The fourth Eclogue, Caesar, is again political. Meliboeus, the shep
herd-poet's patron, finds Corydon meditating a more than rustic song in praise of Caesar, a design in which his younger brother Amyntas is also anxious to join. The patron reminds Corydon that he had often warned his brother against the thriftless occupation of singing, and is told that it is his own kindness which has placed them both above want, and has given them the means of thinking of such pursuits. As the lines may, perhaps, possess some biographical interest, though the images are obviously borrowed from Virgil's first Eclogue, it may be worth while to quote them, by way of a specimen of the poet's manner:
"Haec ego, confiteor, dixi, Meliboee: sed olim :
Meliboeus, after deprecating an expression in which Corydon apparently speaks of himself as successor of the great Tityrus (doubtless Virgil), consents to listen to an amoebean song from the brothers in honour of the emperor. They invoke Caesar, speak of his superhuman power in calming the woods, rendering the cattle prolific, and fertilizing the country, of the freedom to dig treasure and celebrate rural festivities, and the general security enjoyed under his reign, and finally hope that this Deity may live and rule for ever on earth. Meliboeus compliments them on the improvement in their singing which the change of subject has produced, and Corydon in return hopes that he will prove a second Maecenas to a second Virgil, introducing him to the imperial city, and bidding him rise from rural to martial strains.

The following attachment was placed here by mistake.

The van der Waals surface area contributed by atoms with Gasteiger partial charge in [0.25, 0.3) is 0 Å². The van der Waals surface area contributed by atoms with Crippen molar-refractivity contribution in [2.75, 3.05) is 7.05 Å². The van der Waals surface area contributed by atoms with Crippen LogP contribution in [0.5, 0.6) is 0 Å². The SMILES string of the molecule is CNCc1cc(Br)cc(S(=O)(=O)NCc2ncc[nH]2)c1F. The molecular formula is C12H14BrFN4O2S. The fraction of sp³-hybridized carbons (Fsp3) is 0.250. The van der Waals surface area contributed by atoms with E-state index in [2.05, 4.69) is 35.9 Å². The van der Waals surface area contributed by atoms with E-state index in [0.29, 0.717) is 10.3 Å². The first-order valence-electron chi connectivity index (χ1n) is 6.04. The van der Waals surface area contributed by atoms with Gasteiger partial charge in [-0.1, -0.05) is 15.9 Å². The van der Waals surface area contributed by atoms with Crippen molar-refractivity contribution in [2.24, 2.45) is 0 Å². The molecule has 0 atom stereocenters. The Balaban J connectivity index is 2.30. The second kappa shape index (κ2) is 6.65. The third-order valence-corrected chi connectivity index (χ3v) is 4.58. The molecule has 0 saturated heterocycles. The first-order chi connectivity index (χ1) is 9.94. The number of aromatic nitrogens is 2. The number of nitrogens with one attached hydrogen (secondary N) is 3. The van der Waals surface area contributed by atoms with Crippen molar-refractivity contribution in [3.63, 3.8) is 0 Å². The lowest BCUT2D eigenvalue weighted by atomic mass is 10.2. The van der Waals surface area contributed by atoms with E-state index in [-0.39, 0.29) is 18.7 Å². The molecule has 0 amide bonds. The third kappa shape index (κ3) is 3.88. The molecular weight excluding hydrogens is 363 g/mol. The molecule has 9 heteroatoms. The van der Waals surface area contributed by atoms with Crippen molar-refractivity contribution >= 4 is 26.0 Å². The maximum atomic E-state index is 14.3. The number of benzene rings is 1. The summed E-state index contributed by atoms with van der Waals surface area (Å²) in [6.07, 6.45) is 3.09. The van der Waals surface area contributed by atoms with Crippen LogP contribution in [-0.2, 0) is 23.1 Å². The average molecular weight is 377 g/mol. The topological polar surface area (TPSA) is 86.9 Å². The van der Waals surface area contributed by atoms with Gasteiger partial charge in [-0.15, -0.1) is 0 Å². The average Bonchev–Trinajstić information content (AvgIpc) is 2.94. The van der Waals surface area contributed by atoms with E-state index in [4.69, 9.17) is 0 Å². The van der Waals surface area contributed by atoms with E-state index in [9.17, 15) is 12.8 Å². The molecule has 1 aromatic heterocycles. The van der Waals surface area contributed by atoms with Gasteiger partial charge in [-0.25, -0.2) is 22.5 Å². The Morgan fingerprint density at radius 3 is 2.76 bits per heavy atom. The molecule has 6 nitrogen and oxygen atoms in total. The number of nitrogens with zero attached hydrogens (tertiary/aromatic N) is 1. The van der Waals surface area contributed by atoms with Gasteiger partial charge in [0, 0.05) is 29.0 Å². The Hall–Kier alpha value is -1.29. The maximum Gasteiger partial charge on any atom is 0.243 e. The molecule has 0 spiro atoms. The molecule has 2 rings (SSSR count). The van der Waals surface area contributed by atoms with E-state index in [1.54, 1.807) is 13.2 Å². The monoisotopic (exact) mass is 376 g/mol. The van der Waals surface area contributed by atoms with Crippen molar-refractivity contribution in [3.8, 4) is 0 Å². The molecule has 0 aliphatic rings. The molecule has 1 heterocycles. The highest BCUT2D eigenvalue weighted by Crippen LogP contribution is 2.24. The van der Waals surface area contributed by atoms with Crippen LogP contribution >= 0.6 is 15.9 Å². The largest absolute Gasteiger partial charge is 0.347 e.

Mycon, the fifth Eclogue, is a kind of Georgic in a bucolic form. The person who gives it its title, an old shepherd, takes the opportunity of a mid-day sitting in the shade to lecture a young pupil on the care of
sheep and goats, the times for grazing and milking, the cautions to be observed in shearing, the remedies for wounded sheep, the best kind of winter fodder, in a speech of 120 lines, rather closely studied after the third Georgic of Virgil.